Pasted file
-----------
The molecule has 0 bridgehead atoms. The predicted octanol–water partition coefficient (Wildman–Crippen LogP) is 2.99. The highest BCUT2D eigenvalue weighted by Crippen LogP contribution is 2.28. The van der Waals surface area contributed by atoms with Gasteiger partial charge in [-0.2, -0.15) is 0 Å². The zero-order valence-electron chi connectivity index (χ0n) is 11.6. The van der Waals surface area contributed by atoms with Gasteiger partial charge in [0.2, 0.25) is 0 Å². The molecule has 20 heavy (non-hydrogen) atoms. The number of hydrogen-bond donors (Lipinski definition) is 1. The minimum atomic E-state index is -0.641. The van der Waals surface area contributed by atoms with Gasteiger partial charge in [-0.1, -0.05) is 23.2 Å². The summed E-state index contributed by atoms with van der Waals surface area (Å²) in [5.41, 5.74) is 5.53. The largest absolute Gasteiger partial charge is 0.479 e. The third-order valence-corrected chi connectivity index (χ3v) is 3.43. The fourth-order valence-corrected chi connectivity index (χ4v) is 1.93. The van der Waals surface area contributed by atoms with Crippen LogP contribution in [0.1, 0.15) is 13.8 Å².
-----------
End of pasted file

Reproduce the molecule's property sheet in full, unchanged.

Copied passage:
The molecule has 0 bridgehead atoms. The predicted octanol–water partition coefficient (Wildman–Crippen LogP) is 2.99. The highest BCUT2D eigenvalue weighted by Crippen LogP contribution is 2.28. The van der Waals surface area contributed by atoms with Gasteiger partial charge in [-0.2, -0.15) is 0 Å². The zero-order valence-electron chi connectivity index (χ0n) is 11.6. The van der Waals surface area contributed by atoms with Gasteiger partial charge in [0.2, 0.25) is 0 Å². The molecule has 20 heavy (non-hydrogen) atoms. The number of hydrogen-bond donors (Lipinski definition) is 1. The minimum atomic E-state index is -0.641. The van der Waals surface area contributed by atoms with Gasteiger partial charge in [-0.1, -0.05) is 23.2 Å². The summed E-state index contributed by atoms with van der Waals surface area (Å²) in [5.41, 5.74) is 5.53. The largest absolute Gasteiger partial charge is 0.479 e. The third-order valence-corrected chi connectivity index (χ3v) is 3.43. The fourth-order valence-corrected chi connectivity index (χ4v) is 1.93. The van der Waals surface area contributed by atoms with Crippen LogP contribution in [0.1, 0.15) is 13.8 Å².